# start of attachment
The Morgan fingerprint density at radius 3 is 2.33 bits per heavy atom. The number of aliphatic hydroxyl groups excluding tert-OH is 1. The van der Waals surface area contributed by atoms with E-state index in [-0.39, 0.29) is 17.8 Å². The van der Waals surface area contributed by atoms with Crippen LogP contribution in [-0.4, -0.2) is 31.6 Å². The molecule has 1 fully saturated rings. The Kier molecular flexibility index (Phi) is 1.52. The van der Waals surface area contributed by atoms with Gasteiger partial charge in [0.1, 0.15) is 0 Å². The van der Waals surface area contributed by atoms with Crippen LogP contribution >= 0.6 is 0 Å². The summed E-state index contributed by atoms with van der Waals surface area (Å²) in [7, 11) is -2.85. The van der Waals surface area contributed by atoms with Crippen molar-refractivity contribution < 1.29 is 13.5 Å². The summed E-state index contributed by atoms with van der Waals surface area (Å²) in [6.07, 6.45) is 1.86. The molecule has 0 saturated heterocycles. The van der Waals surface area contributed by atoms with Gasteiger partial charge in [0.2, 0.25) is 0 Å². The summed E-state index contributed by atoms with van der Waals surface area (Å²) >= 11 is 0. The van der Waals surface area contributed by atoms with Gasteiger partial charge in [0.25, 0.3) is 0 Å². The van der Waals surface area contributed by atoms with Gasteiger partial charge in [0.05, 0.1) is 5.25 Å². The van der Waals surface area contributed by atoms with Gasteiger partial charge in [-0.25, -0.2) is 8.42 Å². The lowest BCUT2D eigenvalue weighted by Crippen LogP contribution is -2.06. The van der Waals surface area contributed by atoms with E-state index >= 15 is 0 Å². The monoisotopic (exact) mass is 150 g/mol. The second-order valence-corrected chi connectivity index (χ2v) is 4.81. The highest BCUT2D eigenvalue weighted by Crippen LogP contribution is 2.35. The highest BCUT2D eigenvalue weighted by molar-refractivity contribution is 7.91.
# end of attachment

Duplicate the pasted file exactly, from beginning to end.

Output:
The Morgan fingerprint density at radius 3 is 2.33 bits per heavy atom. The number of aliphatic hydroxyl groups excluding tert-OH is 1. The van der Waals surface area contributed by atoms with E-state index in [-0.39, 0.29) is 17.8 Å². The van der Waals surface area contributed by atoms with Crippen LogP contribution in [-0.4, -0.2) is 31.6 Å². The molecule has 1 fully saturated rings. The Kier molecular flexibility index (Phi) is 1.52. The van der Waals surface area contributed by atoms with Gasteiger partial charge in [0.1, 0.15) is 0 Å². The van der Waals surface area contributed by atoms with Crippen LogP contribution >= 0.6 is 0 Å². The summed E-state index contributed by atoms with van der Waals surface area (Å²) in [7, 11) is -2.85. The van der Waals surface area contributed by atoms with Crippen molar-refractivity contribution < 1.29 is 13.5 Å². The summed E-state index contributed by atoms with van der Waals surface area (Å²) in [6.07, 6.45) is 1.86. The molecule has 0 saturated heterocycles. The van der Waals surface area contributed by atoms with Gasteiger partial charge in [0.2, 0.25) is 0 Å². The summed E-state index contributed by atoms with van der Waals surface area (Å²) >= 11 is 0. The van der Waals surface area contributed by atoms with Gasteiger partial charge in [0.25, 0.3) is 0 Å². The van der Waals surface area contributed by atoms with Gasteiger partial charge in [0.05, 0.1) is 5.25 Å². The van der Waals surface area contributed by atoms with Gasteiger partial charge in [-0.25, -0.2) is 8.42 Å². The lowest BCUT2D eigenvalue weighted by Crippen LogP contribution is -2.06. The van der Waals surface area contributed by atoms with E-state index >= 15 is 0 Å². The monoisotopic (exact) mass is 150 g/mol. The second-order valence-corrected chi connectivity index (χ2v) is 4.81. The highest BCUT2D eigenvalue weighted by Crippen LogP contribution is 2.35. The highest BCUT2D eigenvalue weighted by molar-refractivity contribution is 7.91.